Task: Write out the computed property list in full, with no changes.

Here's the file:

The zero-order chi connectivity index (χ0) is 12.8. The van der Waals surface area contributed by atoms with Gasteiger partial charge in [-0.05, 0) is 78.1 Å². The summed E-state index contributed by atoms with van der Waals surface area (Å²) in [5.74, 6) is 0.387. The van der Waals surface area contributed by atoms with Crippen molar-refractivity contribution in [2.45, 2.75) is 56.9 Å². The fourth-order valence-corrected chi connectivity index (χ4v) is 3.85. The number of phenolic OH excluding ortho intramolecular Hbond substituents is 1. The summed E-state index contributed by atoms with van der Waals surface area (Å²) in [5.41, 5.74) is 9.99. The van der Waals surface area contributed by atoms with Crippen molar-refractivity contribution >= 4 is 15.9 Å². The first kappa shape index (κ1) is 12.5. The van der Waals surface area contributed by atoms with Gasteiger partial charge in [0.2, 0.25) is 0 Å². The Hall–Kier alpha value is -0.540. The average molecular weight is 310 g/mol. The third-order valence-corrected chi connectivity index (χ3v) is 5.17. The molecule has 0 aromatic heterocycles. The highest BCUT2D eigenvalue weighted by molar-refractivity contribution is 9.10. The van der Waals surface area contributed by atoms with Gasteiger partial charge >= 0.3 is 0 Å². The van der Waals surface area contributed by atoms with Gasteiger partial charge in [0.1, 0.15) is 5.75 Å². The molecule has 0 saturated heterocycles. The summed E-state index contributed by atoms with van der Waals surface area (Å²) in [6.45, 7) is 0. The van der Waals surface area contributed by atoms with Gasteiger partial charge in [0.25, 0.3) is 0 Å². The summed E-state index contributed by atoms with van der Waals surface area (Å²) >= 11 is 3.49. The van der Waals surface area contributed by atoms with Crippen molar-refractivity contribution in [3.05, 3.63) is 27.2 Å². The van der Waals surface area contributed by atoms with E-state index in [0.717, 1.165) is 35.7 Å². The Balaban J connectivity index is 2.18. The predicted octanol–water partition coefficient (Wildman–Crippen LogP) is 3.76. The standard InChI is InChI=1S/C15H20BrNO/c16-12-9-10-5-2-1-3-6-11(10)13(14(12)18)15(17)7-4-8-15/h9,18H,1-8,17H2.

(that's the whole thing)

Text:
The zero-order chi connectivity index (χ0) is 12.8. The van der Waals surface area contributed by atoms with Gasteiger partial charge in [-0.05, 0) is 78.1 Å². The summed E-state index contributed by atoms with van der Waals surface area (Å²) in [5.74, 6) is 0.387. The van der Waals surface area contributed by atoms with Crippen molar-refractivity contribution in [2.45, 2.75) is 56.9 Å². The fourth-order valence-corrected chi connectivity index (χ4v) is 3.85. The number of phenolic OH excluding ortho intramolecular Hbond substituents is 1. The summed E-state index contributed by atoms with van der Waals surface area (Å²) in [5.41, 5.74) is 9.99. The van der Waals surface area contributed by atoms with Crippen molar-refractivity contribution >= 4 is 15.9 Å². The first kappa shape index (κ1) is 12.5. The van der Waals surface area contributed by atoms with Gasteiger partial charge in [0.2, 0.25) is 0 Å². The Hall–Kier alpha value is -0.540. The average molecular weight is 310 g/mol. The third-order valence-corrected chi connectivity index (χ3v) is 5.17. The molecule has 0 aromatic heterocycles. The highest BCUT2D eigenvalue weighted by molar-refractivity contribution is 9.10. The van der Waals surface area contributed by atoms with Gasteiger partial charge >= 0.3 is 0 Å². The van der Waals surface area contributed by atoms with Gasteiger partial charge in [0.1, 0.15) is 5.75 Å². The molecule has 0 saturated heterocycles. The summed E-state index contributed by atoms with van der Waals surface area (Å²) in [6.45, 7) is 0. The van der Waals surface area contributed by atoms with Gasteiger partial charge in [0.25, 0.3) is 0 Å². The summed E-state index contributed by atoms with van der Waals surface area (Å²) >= 11 is 3.49. The van der Waals surface area contributed by atoms with Crippen molar-refractivity contribution in [3.05, 3.63) is 27.2 Å². The van der Waals surface area contributed by atoms with E-state index in [0.717, 1.165) is 35.7 Å². The Balaban J connectivity index is 2.18. The predicted octanol–water partition coefficient (Wildman–Crippen LogP) is 3.76. The standard InChI is InChI=1S/C15H20BrNO/c16-12-9-10-5-2-1-3-6-11(10)13(14(12)18)15(17)7-4-8-15/h9,18H,1-8,17H2.